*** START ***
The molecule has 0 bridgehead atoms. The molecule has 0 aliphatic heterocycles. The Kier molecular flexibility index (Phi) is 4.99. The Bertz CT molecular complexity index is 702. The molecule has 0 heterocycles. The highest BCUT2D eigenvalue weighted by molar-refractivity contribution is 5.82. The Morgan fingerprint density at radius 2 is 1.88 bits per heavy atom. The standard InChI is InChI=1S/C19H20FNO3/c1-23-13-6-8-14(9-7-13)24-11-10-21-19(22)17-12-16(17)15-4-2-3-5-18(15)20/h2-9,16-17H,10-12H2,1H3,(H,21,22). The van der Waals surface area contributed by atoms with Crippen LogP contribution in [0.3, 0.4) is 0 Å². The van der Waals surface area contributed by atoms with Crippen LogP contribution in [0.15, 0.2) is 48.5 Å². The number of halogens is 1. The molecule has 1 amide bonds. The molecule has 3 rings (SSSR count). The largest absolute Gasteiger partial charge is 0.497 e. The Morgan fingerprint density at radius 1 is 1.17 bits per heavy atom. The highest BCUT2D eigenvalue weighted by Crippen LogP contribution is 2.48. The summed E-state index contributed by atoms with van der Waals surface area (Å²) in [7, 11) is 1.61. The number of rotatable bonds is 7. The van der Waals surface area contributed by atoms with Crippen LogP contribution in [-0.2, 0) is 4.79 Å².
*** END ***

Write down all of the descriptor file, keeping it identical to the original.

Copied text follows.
The molecule has 0 bridgehead atoms. The molecule has 0 aliphatic heterocycles. The Kier molecular flexibility index (Phi) is 4.99. The Bertz CT molecular complexity index is 702. The molecule has 0 heterocycles. The highest BCUT2D eigenvalue weighted by molar-refractivity contribution is 5.82. The Morgan fingerprint density at radius 2 is 1.88 bits per heavy atom. The standard InChI is InChI=1S/C19H20FNO3/c1-23-13-6-8-14(9-7-13)24-11-10-21-19(22)17-12-16(17)15-4-2-3-5-18(15)20/h2-9,16-17H,10-12H2,1H3,(H,21,22). The van der Waals surface area contributed by atoms with Crippen LogP contribution in [0.3, 0.4) is 0 Å². The van der Waals surface area contributed by atoms with Crippen LogP contribution in [0.15, 0.2) is 48.5 Å². The number of halogens is 1. The molecule has 1 amide bonds. The molecule has 3 rings (SSSR count). The largest absolute Gasteiger partial charge is 0.497 e. The Morgan fingerprint density at radius 1 is 1.17 bits per heavy atom. The highest BCUT2D eigenvalue weighted by Crippen LogP contribution is 2.48. The summed E-state index contributed by atoms with van der Waals surface area (Å²) in [7, 11) is 1.61. The number of rotatable bonds is 7. The van der Waals surface area contributed by atoms with Crippen LogP contribution in [-0.2, 0) is 4.79 Å².